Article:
Gilroy teen’s charity clothing line secures funding

Gianfranco Filice, 17, wants to make waves and inspire social change with his clothing and accessories company Ripple. The Christopher High School senior said all net profits will go to charities like Living Water and Operation Freedom Paws.

GILROY—A clothing company founded by a Christopher High School senior, which donates profits to charity, will see its formal launch in October following a successful fundraising campaign on Kickstarter.
Gianfranco Filice learned Tuesday that his company, called Ripple, has received nearly $5,700 on the crowdfunding website to jumpstart the enterprise he’s been working on for four years.
“Everything has become a reality after all the struggles and the disappointments,” an elated Filice told the Dispatch Tuesday.
It was a sweet moment for the 17-year-old, whose success comes two months after a failed attempt at launching Ripple. During a Kickstarter fundraiser in July, the company reached only 26 percent of its $15,000 fundraising goal.
“As discouraging as that was, it gave me the motivation to understand that if I persevered, the end result would be that much sweeter,” he said. “I would have never imagined this is the way things would turn out.”
Filice created Ripple to inspire people to support social causes, from ending world hunger to homelessness, following his mother’s battle with breast cancer in 2012. The net profit from the sale of each Ripple product goes directly to individual charities, including Morgan Hill-based Operation Freedom PAWS and international nonprofit Living Water, which installs freshwater wells.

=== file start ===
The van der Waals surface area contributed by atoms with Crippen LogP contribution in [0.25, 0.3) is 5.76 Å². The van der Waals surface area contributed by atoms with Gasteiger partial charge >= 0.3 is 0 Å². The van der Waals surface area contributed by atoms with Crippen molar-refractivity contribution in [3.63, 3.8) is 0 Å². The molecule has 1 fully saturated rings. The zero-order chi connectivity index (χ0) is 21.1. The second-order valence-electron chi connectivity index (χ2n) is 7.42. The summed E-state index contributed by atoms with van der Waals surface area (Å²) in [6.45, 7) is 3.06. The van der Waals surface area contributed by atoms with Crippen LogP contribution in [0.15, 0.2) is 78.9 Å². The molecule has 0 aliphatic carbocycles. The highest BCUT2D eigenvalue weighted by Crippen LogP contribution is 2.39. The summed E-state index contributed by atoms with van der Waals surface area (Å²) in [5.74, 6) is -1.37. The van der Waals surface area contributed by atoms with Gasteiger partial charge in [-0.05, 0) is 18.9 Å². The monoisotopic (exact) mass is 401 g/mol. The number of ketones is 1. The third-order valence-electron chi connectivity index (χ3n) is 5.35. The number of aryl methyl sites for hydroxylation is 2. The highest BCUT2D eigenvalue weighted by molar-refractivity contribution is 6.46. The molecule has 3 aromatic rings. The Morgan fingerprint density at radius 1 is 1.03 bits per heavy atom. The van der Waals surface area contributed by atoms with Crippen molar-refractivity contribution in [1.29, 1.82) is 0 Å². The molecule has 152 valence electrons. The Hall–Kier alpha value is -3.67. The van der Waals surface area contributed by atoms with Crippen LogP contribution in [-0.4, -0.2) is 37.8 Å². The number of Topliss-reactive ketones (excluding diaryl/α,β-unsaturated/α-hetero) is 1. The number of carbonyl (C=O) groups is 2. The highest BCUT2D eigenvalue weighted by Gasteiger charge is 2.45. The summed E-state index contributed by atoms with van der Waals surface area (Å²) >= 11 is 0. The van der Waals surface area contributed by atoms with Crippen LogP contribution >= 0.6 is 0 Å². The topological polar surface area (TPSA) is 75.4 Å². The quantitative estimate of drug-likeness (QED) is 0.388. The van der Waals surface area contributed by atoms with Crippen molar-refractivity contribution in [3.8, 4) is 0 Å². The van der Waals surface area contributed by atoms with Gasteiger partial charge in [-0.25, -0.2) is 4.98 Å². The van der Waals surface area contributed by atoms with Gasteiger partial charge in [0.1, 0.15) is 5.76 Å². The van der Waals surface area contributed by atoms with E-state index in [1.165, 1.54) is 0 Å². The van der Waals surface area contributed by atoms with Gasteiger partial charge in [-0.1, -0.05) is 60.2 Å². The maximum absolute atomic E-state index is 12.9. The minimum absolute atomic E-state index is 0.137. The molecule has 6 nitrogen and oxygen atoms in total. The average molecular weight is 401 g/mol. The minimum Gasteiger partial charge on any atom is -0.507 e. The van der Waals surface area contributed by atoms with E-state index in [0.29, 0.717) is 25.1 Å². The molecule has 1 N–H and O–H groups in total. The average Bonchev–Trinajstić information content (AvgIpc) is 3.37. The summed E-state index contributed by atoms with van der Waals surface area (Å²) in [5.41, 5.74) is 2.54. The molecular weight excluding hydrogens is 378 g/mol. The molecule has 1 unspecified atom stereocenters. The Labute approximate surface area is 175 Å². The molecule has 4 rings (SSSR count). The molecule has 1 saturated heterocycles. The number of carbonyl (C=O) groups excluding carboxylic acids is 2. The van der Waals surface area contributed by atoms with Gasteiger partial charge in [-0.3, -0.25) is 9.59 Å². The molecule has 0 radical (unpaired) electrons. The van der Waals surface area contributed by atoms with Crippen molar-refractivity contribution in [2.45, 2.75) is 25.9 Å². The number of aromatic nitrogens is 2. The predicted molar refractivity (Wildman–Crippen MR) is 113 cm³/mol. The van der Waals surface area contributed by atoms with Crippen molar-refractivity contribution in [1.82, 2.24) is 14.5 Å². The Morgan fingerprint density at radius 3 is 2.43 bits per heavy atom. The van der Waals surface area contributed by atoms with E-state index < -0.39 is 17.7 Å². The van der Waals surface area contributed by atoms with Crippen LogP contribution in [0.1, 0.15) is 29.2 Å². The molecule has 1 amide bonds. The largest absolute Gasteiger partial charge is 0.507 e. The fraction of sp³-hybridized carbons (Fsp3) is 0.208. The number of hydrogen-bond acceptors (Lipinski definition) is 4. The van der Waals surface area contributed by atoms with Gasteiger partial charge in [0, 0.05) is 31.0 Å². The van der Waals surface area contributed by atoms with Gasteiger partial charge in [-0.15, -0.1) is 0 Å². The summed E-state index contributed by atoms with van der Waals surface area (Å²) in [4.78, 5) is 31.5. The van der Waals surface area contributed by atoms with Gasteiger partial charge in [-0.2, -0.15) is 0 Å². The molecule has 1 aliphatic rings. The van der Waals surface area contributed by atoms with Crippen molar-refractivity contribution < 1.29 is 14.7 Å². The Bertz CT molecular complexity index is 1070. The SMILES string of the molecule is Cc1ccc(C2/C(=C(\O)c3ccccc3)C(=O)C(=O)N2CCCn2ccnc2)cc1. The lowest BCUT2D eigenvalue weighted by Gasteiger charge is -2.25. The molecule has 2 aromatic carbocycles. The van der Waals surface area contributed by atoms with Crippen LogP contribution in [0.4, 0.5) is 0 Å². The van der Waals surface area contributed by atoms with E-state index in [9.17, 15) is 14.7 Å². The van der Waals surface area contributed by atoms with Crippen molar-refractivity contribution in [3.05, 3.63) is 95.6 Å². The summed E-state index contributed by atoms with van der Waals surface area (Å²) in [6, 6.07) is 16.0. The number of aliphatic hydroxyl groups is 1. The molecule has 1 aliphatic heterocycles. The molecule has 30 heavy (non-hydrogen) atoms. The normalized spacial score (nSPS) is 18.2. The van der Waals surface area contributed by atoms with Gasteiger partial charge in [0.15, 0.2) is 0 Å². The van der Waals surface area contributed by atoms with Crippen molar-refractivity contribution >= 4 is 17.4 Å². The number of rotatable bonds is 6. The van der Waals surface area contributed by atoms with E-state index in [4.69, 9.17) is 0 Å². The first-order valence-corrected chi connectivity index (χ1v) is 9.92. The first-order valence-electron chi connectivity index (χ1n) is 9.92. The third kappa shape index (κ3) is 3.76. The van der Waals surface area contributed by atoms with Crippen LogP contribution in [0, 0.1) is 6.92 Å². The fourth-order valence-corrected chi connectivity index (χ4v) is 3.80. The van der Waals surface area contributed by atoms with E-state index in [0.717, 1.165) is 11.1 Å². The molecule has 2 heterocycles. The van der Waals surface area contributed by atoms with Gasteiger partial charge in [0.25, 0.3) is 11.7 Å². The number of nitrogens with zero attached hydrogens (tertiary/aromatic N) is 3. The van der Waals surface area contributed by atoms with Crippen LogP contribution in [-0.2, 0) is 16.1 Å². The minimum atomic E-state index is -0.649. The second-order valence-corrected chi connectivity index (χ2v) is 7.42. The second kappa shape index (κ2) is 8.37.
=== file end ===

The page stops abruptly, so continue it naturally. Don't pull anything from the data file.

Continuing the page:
He hopes that each purchase will create a “ripple” of awareness and transform it into a tidal wave of social action. The company was born out of a desire to help out worthy causes and to “make sure the things we all buy count for something,” Filice said.
Following the unsuccessful July fundraiser, Filice reworked his business plan and secured a deal to produce the company’s t-shirts at lower cost, but with better quality materials. The company’s product line includes shirts, hooded sweatshirts, tote bags and smartphone cases.
Filice said he quickly realized the initial goal of $15,000 was too high and lowered it for the relaunch. The strategy worked.
“I’m happy for this little twist. I’ve been working on this for so long,” Filice said. “It finally happened.”
Ripple will receive its funding from Kickstarter on Oct. 5, which he said will lead to the launch of the company’s online store and spawn new partnerships with charities.
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